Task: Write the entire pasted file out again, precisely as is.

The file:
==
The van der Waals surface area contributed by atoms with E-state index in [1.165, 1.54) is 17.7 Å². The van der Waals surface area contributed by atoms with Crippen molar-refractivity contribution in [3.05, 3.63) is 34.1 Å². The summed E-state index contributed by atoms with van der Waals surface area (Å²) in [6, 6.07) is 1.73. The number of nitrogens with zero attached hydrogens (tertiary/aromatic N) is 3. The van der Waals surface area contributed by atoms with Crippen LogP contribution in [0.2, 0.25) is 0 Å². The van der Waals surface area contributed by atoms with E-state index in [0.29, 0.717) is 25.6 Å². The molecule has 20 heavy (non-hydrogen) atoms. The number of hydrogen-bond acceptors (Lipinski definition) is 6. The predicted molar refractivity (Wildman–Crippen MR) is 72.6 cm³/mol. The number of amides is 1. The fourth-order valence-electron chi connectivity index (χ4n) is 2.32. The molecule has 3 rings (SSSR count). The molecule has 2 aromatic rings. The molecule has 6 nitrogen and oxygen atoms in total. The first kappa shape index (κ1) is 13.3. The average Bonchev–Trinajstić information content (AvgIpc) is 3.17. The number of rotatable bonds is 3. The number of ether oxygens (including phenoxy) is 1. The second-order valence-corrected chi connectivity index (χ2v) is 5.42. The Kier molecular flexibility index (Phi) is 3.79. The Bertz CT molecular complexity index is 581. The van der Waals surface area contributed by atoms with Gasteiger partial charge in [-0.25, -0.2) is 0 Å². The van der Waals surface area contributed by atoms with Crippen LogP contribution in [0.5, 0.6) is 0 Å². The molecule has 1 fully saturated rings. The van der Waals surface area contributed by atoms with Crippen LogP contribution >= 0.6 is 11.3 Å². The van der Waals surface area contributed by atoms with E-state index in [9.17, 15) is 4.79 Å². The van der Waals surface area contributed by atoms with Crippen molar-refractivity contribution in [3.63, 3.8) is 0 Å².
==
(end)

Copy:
The van der Waals surface area contributed by atoms with E-state index in [1.165, 1.54) is 17.7 Å². The van der Waals surface area contributed by atoms with Crippen molar-refractivity contribution in [3.05, 3.63) is 34.1 Å². The summed E-state index contributed by atoms with van der Waals surface area (Å²) in [6, 6.07) is 1.73. The number of nitrogens with zero attached hydrogens (tertiary/aromatic N) is 3. The van der Waals surface area contributed by atoms with Crippen LogP contribution in [0.2, 0.25) is 0 Å². The van der Waals surface area contributed by atoms with E-state index in [0.29, 0.717) is 25.6 Å². The molecule has 20 heavy (non-hydrogen) atoms. The number of hydrogen-bond acceptors (Lipinski definition) is 6. The predicted molar refractivity (Wildman–Crippen MR) is 72.6 cm³/mol. The number of amides is 1. The fourth-order valence-electron chi connectivity index (χ4n) is 2.32. The molecule has 3 rings (SSSR count). The molecule has 2 aromatic rings. The molecule has 6 nitrogen and oxygen atoms in total. The first kappa shape index (κ1) is 13.3. The average Bonchev–Trinajstić information content (AvgIpc) is 3.17. The number of rotatable bonds is 3. The number of ether oxygens (including phenoxy) is 1. The second-order valence-corrected chi connectivity index (χ2v) is 5.42. The Kier molecular flexibility index (Phi) is 3.79. The Bertz CT molecular complexity index is 581. The van der Waals surface area contributed by atoms with Gasteiger partial charge in [-0.25, -0.2) is 0 Å². The van der Waals surface area contributed by atoms with Crippen LogP contribution in [0.5, 0.6) is 0 Å². The molecule has 1 fully saturated rings. The van der Waals surface area contributed by atoms with Crippen LogP contribution >= 0.6 is 11.3 Å². The van der Waals surface area contributed by atoms with E-state index in [9.17, 15) is 4.79 Å². The van der Waals surface area contributed by atoms with Crippen molar-refractivity contribution in [3.63, 3.8) is 0 Å².